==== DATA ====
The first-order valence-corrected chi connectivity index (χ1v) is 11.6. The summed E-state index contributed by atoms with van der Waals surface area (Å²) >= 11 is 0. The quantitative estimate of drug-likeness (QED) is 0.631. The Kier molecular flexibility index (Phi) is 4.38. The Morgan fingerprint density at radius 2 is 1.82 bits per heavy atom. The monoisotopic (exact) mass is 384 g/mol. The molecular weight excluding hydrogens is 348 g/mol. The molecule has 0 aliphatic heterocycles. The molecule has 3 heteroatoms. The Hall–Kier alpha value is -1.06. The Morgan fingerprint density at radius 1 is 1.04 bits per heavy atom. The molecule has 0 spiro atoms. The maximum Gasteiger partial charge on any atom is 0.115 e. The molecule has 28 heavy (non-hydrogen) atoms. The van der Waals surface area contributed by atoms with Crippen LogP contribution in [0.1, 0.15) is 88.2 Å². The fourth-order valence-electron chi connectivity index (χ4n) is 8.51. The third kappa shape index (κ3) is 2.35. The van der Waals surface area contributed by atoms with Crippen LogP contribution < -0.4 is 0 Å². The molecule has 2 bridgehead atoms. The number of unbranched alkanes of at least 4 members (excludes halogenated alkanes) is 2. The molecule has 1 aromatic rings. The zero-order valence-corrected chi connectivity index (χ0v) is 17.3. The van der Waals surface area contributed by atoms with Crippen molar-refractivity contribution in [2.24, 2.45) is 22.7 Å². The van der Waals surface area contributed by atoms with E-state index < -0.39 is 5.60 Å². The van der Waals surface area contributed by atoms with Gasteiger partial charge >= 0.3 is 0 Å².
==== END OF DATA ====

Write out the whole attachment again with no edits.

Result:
The first-order valence-corrected chi connectivity index (χ1v) is 11.6. The summed E-state index contributed by atoms with van der Waals surface area (Å²) >= 11 is 0. The quantitative estimate of drug-likeness (QED) is 0.631. The Kier molecular flexibility index (Phi) is 4.38. The Morgan fingerprint density at radius 2 is 1.82 bits per heavy atom. The monoisotopic (exact) mass is 384 g/mol. The molecular weight excluding hydrogens is 348 g/mol. The molecule has 0 aliphatic heterocycles. The molecule has 3 heteroatoms. The Hall–Kier alpha value is -1.06. The Morgan fingerprint density at radius 1 is 1.04 bits per heavy atom. The molecule has 0 spiro atoms. The maximum Gasteiger partial charge on any atom is 0.115 e. The molecule has 28 heavy (non-hydrogen) atoms. The van der Waals surface area contributed by atoms with Crippen LogP contribution in [0.1, 0.15) is 88.2 Å². The fourth-order valence-electron chi connectivity index (χ4n) is 8.51. The third kappa shape index (κ3) is 2.35. The van der Waals surface area contributed by atoms with Crippen LogP contribution < -0.4 is 0 Å². The molecule has 2 bridgehead atoms. The number of unbranched alkanes of at least 4 members (excludes halogenated alkanes) is 2. The molecule has 1 aromatic rings. The zero-order valence-corrected chi connectivity index (χ0v) is 17.3. The van der Waals surface area contributed by atoms with Crippen molar-refractivity contribution in [2.24, 2.45) is 22.7 Å². The van der Waals surface area contributed by atoms with E-state index < -0.39 is 5.60 Å². The van der Waals surface area contributed by atoms with Gasteiger partial charge >= 0.3 is 0 Å².